ELECTION 2017: Parties Watch for Wider Signals… POLL: Views of Dems Hit Low Mark


ELECTION 2017: Parties Watch for Wider Signals… Developing…

What to Watch as Virginia and New Jersey Votes Are Tallied

Both parties will be looking for signals about the landscape heading into next year’s midterms

Tuesday’s gubernatorial races in Virginia and New Jersey are the first big, statewide elections since Donald Trump won the presidency. Both parties will be looking at the results for signals about the broader political landscape ahead of next year’s elections for the House and Senate.
For Republicans, a victory in Virginia would show that the party has power in a state that backed Democrats in the past three presidential elections. Democrats, having lost several special House elections this year, badly want to show that they can stay on top in Virginia and gain ground in New Jersey.

As the returns come in, the cities and counties below will give clues as to how these races might turn out.

www.wsj.com/articles/what-to-watch-as-virginia-and-new-jersey-votes-are-tallied-1509995774

POLL: Views of Dems hit low mark…

Washington (CNN)Favorable views of the Democratic Party have dropped to their lowest mark in more than a quarter century of polling, according to new numbers from a CNN poll conducted by SSRS.
www.cnn.com/2017/11/07/politics/cnn-poll-republicans-democrats-taxes/index.html

NASTY IN VIRGINIA…

WASHINGTON (Reuters) – A bitterly fought governor’s race in Virginia leads a slate of state and local elections on Tuesday that offer an early test of Republican U.S. President Donald Trump’s political influence and possible strategies for both parties in next year’s midterm elections.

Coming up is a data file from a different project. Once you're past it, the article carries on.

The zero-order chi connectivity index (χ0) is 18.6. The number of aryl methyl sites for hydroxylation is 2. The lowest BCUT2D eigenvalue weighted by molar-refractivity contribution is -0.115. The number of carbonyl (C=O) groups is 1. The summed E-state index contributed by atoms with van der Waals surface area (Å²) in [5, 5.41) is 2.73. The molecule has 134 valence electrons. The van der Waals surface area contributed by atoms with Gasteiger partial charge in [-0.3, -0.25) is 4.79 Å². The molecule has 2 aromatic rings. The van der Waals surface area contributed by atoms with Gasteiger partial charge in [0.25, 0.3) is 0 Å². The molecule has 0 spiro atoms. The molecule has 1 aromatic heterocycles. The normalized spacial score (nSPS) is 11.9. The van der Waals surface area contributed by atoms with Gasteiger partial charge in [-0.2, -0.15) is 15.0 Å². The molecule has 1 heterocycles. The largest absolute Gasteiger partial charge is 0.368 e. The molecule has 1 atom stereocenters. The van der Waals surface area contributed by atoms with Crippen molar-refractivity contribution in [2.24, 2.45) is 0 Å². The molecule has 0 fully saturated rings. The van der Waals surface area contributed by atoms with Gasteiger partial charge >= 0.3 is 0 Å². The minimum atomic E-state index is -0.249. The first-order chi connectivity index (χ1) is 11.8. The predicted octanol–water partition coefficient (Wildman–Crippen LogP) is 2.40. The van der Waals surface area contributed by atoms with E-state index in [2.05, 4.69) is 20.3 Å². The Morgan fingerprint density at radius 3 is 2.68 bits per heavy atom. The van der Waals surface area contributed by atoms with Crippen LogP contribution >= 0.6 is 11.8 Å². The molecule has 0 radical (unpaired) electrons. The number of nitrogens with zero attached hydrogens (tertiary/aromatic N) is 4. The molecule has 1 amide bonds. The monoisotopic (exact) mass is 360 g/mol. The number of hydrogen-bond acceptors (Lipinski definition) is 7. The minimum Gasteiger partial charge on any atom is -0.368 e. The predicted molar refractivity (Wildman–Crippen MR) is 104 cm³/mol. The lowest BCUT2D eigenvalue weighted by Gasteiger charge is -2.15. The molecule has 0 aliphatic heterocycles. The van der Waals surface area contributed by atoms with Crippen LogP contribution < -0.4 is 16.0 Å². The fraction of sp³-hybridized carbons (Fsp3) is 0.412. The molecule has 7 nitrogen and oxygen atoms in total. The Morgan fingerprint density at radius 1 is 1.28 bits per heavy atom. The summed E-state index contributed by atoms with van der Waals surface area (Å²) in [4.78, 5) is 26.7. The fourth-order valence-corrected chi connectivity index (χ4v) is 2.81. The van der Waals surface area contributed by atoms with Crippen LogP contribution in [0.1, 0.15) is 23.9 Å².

New Jersey voters are picking a new governor, to succeed outgoing Republican Chris Christie. Several big cities are selecting mayors, and conservative Utah is holding a special election to replace U.S. Representative Jason Chaffetz, a Republican who stepped down before his term ended.

In Virginia, opinion polls show Democrat Ralph Northam has a slight edge over Republican Ed Gillespie in a nasty governor’s race that will offer clues about the U.S. political mood.

ca.news.yahoo.com/hard-fought-virginia-governors-race-test-trumps-clout-110810209.html

NJ Voters Worry About Taxes…

The winner of the election will inherit a state facing large and expensive problems, from underfunded public pensions to crumbling transportation infrastructure, at a time when the electorate is loath to accept more tax increases. The average residential property-tax bill in New Jersey has increased 32% during the past decade, reaching $8,200 in 2016, and public polls consistently have found that the state’s voters list taxes as their top concern.
www.wsj.com/articles/n-j-voters-worry-about-taxes-as-they-elect-a-new-governor-1510005451

NYC Keeps De Blasio?

NEW YORK (CBSNewYork/AP) — New York City voters are heading to the polls Tuesday to decide whether to give incumbent Democratic Mayor Bill de Blasio a second term.
De Blasio faces Republican state Assemblywoman Nicole Malliotakis of Staten Island and several third-party candidates, including Independent candidate Bo Dietl, a businessman and former detective.
newyork.cbslocal.com/2017/11/07/nyc-mayoral-race/

Test of Trump Impact

WASHINGTON — The governors’ races in Virginia and New Jersey mark the latest test of President Trump’s impact on voters in the sort of heavily suburban and highly affluent areas that were once the bedrock of the Republican Party.

Neither of the Republican nominees, Ed Gillespie in Virginia and Lt. Gov. Kim Guadagno in New Jersey, appeared with Mr. Trump during the race — the first time a sitting president did not campaign in at least one of the states during their governor’s races since President George W. Bush shunned the 2001 campaign after the Sept. 11 attacks.

But while keeping their distance from Mr. Trump, Ms. Guadagno and Mr. Gillespie, a former national party chairman, mimicked elements of the president’s hard-line statements. Both used provocative ads to accuse their Democratic rivals, Lt. Gov. Ralph S. Northam in Virginia and Philip Murphy in New Jersey, of being insufficiently tough on illegal immigration.

www.nytimes.com/2017/11/07/us/election-day-2017.html

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